In November 2019, the University of Wisconsin Press gave David Schoenbrun a contract to publish The Names of the Python: Belonging in East Africa, 900-1930. It will appear in the series Africa and the Diaspora: History, Politics, Culture. He also collaborated with Prof. Rebecca Grollemund (Linguistics, University of Missouri) on “Moving Histories: Genesis and Dispersal of the Bantu Languages,” for the Journal of African History. His essay, “Words, Things, and Meaning: Linguistics as a Tool for Historical Reconstruction,” will appear in the Oxford Handbook of African Languages (2020).
Although still enjoying the classroom, Michael Sherry retires on August 31, 2020, having joined the faculty (first on a temporary appointment) in 1976 and exiting with fond memories of the department, many colleagues and staff he’s worked with, many PhDs (32) he’s supervised, and many undergraduates he’s taught. His next book, Go Directly to Jail: The Punitive Turn in American Life, and How it Became So Warlike will be out from the University of North Carolina Press in Fall 2020, its title likely tweaked or altered by the press.
David Shyovitz spent the 2019-20 year at work on his book project “O Beastly Jew!” Jews, Animals, and Jewish Animals in the Middle Ages, and continued in his role as director of NU’s Crown Family Center for Jewish and Israel Studies. He delivered lectures drawn from his research at Rutgers, Yeshiva University, the Catholic Theological Seminary, and Elmhurst College. In addition, he led a study tour to Venice, Padua, and Ferrara, Italy in partnership with the Jewish Federation of Metropolitan Chicago.
Over the past year, Scott Sowerby conducted research for his next book, Absolution and Arms: The Violent Origins of Religious Toleration in Early Modern Europe, in some of the most pleasant locales in northern and central Europe. He had the opportunity to try out his slowly improving German on archivists in Munich, Vienna, and Berlin, and was relieved when they responded, almost invariably, in English. He is looking forward to spending next year in sunny California on a research leave funded by the National Endowment for the Humanities. Once there, he will learn how to speak Californian.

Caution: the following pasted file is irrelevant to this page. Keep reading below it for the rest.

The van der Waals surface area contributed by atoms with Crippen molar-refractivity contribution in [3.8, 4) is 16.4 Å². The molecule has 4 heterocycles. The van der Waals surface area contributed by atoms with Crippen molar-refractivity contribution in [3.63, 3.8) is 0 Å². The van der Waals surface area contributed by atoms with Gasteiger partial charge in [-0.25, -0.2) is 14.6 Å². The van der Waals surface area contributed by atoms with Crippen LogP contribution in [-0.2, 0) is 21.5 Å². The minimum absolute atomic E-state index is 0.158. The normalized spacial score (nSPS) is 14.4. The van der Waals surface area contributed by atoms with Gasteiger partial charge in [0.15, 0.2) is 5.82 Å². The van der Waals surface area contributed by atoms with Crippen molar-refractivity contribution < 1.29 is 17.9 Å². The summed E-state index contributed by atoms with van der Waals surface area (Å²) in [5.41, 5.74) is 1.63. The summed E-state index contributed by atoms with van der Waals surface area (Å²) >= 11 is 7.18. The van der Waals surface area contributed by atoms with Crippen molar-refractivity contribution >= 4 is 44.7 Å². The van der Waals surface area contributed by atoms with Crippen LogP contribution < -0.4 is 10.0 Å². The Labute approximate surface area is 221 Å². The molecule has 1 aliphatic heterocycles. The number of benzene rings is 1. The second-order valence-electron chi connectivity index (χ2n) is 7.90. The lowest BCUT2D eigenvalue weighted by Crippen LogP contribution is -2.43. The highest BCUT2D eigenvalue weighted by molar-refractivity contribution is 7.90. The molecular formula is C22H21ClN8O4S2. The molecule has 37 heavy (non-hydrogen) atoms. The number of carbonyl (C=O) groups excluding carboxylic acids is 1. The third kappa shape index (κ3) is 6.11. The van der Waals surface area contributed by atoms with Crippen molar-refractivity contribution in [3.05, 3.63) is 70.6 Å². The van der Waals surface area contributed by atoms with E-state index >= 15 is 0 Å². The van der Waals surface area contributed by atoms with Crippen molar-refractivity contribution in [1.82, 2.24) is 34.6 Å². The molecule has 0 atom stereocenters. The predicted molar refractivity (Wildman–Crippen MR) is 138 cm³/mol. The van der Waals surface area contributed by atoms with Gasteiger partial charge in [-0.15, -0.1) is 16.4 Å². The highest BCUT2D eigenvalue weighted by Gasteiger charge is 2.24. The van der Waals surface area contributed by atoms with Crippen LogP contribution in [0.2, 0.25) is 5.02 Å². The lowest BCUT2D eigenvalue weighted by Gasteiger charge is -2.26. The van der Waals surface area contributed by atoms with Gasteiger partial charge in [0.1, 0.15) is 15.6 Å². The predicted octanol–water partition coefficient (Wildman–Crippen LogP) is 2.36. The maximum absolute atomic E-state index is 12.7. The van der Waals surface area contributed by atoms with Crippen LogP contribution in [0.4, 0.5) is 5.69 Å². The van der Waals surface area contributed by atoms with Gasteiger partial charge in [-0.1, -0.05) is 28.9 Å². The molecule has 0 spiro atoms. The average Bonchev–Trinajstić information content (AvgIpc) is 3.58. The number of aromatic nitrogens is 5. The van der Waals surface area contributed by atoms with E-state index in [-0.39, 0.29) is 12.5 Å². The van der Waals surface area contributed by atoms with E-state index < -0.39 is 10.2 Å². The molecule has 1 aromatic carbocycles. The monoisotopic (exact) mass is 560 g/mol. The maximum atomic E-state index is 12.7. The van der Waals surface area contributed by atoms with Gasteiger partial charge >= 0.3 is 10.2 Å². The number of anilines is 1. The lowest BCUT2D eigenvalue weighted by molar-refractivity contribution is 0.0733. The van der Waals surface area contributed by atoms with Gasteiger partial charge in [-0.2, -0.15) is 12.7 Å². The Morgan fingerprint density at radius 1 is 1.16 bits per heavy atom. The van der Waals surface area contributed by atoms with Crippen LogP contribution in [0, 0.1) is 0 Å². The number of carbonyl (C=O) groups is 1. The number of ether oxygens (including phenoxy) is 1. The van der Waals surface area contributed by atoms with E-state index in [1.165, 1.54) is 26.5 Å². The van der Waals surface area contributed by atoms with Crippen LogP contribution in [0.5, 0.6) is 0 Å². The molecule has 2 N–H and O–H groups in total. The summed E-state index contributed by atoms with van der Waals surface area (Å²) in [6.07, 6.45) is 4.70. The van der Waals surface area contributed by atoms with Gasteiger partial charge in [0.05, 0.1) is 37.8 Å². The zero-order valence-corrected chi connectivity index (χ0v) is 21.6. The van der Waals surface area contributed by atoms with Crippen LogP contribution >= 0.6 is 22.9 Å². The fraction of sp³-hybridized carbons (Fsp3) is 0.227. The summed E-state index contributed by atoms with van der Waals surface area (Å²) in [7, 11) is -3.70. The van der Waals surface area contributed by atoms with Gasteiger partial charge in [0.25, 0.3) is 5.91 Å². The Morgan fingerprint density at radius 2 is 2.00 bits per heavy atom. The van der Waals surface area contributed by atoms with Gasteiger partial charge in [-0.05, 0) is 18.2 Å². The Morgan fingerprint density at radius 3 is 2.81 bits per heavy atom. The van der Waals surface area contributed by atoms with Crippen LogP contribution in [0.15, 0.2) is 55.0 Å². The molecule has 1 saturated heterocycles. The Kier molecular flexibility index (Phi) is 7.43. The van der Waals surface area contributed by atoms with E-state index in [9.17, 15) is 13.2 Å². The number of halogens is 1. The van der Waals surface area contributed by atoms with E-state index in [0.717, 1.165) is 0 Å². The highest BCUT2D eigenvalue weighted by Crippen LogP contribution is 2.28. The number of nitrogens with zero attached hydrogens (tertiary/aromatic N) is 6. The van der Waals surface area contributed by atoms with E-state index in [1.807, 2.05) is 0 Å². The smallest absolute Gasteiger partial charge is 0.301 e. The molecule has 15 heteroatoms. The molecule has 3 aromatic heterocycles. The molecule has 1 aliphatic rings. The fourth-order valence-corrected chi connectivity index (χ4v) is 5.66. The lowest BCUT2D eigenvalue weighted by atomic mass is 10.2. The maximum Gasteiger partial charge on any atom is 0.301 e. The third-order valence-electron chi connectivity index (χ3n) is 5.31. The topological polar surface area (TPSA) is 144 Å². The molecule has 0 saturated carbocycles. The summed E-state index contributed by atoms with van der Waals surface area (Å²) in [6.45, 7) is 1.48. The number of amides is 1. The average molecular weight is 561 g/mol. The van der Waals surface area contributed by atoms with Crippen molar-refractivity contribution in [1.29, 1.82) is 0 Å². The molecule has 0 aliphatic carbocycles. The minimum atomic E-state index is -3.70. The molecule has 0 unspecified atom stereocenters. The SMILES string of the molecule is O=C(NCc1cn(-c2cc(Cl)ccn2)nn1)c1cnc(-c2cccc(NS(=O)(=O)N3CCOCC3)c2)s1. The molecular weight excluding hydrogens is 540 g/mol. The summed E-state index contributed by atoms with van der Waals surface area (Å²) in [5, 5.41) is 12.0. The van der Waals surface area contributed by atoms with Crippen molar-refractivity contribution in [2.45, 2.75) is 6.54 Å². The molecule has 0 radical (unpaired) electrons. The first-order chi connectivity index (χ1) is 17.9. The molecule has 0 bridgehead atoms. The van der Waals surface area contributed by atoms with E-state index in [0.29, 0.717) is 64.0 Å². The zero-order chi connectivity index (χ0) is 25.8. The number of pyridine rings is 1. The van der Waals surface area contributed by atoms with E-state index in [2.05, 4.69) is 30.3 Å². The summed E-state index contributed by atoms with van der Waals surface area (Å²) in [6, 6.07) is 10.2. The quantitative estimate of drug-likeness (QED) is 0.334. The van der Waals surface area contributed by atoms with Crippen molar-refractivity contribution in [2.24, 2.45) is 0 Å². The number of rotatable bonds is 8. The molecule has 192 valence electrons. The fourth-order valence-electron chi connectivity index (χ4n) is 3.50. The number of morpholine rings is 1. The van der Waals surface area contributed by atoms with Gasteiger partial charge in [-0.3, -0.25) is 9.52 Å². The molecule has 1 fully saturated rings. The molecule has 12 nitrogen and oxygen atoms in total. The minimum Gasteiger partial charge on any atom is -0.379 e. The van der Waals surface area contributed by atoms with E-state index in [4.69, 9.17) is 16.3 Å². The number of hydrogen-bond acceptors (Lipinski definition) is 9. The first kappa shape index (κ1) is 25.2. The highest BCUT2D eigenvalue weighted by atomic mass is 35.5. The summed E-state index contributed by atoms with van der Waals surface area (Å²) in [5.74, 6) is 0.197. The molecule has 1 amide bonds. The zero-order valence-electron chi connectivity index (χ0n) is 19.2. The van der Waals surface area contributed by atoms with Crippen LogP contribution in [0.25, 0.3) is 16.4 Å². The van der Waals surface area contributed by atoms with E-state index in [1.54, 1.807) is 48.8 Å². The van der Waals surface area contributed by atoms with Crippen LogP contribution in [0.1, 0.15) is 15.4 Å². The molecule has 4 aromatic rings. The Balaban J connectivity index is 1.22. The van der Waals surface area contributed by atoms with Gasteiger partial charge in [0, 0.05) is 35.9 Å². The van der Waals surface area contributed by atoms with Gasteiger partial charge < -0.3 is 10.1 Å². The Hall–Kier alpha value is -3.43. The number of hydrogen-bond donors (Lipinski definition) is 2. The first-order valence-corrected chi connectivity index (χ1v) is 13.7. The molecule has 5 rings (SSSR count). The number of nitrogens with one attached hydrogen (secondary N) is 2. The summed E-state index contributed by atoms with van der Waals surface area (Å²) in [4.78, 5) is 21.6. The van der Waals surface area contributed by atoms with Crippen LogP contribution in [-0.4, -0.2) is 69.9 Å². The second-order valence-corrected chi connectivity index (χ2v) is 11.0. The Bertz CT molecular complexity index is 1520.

Amy Stanley has just finished work on a book called Stranger in the Shogun’s City, which was published by Scribner in July. It’s a history of Tokyo in the first half of the nineteenth century as told through the story of a woman who ran away from the countryside to make a new life for herself in the city. Please look for it at your local bookstore (if your bookstore is open!). She has also just been promoted to full professor, so she’s trying to get her children to call her Professor Mommy. It’s not working.
Lauren Stokes has been on leave in 2019-2020 thanks to the support of the Kaplan Institute for the Humanities. She’s used the time to work on her book manuscript about family migration and separation in West Germany. She’s also given invited talks at Texas A&M and at the Center for Contemporary History in Potsdam, Germany.
Keith Woodhouse just completed the first of a three-year term as director of the Environmental Policy and Culture Program. He will put that position on hold temporarily in order to spend a year as a faculty fellow with the Alice Kaplan Institute for the Humanities. At Kaplan he will continue working on his second book project, a history of environmental assessment in the California Desert Conservation Area.
The past year was not the least bit customary, thanks to a global pandemic, BLM protests, and the attendant turmoil. Ji-Yeon Yuh spent way too much time on service and Zoom meetings, but is looking forward to the publication of an article (“‘All the time, hard time’: Narrative and Memory among Korean Marriage Migrants.” in Transnational Marriage and Partner Migration: Constellations of Security, Citizenship and Rights, edited by Anne-Marie D’Aoust (Rutgers University Press, forthcoming 2021) and to spending the fall writing a book manuscript. She is also looking forward to teaching a new grad seminar on Pacific Worlds.